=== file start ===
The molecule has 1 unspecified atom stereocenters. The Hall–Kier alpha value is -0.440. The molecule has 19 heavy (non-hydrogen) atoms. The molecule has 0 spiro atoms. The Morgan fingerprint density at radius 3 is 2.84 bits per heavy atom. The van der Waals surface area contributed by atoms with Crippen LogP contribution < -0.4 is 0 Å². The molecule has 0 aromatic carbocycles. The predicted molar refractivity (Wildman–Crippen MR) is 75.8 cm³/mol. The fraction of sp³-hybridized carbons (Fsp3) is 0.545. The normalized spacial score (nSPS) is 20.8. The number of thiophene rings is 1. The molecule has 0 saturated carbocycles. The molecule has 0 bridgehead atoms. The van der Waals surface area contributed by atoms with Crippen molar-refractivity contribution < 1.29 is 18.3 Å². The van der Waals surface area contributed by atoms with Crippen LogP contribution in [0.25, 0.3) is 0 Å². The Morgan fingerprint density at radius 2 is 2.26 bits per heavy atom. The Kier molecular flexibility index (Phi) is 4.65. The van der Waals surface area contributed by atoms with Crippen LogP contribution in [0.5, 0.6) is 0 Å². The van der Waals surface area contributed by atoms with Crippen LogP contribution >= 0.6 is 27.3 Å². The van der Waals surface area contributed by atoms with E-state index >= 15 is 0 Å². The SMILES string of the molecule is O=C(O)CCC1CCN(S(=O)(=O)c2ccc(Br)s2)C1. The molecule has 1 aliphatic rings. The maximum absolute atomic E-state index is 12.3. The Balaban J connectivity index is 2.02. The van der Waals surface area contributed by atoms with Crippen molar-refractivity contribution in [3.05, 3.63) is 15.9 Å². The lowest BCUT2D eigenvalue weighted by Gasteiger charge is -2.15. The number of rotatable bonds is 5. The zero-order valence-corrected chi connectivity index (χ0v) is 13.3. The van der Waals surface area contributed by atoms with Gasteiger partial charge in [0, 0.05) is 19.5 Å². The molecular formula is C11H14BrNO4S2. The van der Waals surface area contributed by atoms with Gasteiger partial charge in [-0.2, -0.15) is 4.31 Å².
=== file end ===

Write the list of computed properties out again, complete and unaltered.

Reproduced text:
The molecule has 1 unspecified atom stereocenters. The Hall–Kier alpha value is -0.440. The molecule has 19 heavy (non-hydrogen) atoms. The molecule has 0 spiro atoms. The Morgan fingerprint density at radius 3 is 2.84 bits per heavy atom. The van der Waals surface area contributed by atoms with Crippen LogP contribution < -0.4 is 0 Å². The molecule has 0 aromatic carbocycles. The predicted molar refractivity (Wildman–Crippen MR) is 75.8 cm³/mol. The fraction of sp³-hybridized carbons (Fsp3) is 0.545. The normalized spacial score (nSPS) is 20.8. The number of thiophene rings is 1. The molecule has 0 saturated carbocycles. The molecule has 0 bridgehead atoms. The van der Waals surface area contributed by atoms with Crippen molar-refractivity contribution < 1.29 is 18.3 Å². The van der Waals surface area contributed by atoms with Crippen LogP contribution in [0.25, 0.3) is 0 Å². The Morgan fingerprint density at radius 2 is 2.26 bits per heavy atom. The Kier molecular flexibility index (Phi) is 4.65. The van der Waals surface area contributed by atoms with Crippen LogP contribution in [0.5, 0.6) is 0 Å². The van der Waals surface area contributed by atoms with Crippen LogP contribution >= 0.6 is 27.3 Å². The van der Waals surface area contributed by atoms with E-state index >= 15 is 0 Å². The SMILES string of the molecule is O=C(O)CCC1CCN(S(=O)(=O)c2ccc(Br)s2)C1. The molecule has 1 aliphatic rings. The maximum absolute atomic E-state index is 12.3. The Balaban J connectivity index is 2.02. The van der Waals surface area contributed by atoms with Crippen molar-refractivity contribution in [3.05, 3.63) is 15.9 Å². The lowest BCUT2D eigenvalue weighted by Gasteiger charge is -2.15. The number of rotatable bonds is 5. The zero-order valence-corrected chi connectivity index (χ0v) is 13.3. The van der Waals surface area contributed by atoms with Gasteiger partial charge in [0, 0.05) is 19.5 Å². The molecular formula is C11H14BrNO4S2. The van der Waals surface area contributed by atoms with Gasteiger partial charge in [-0.2, -0.15) is 4.31 Å².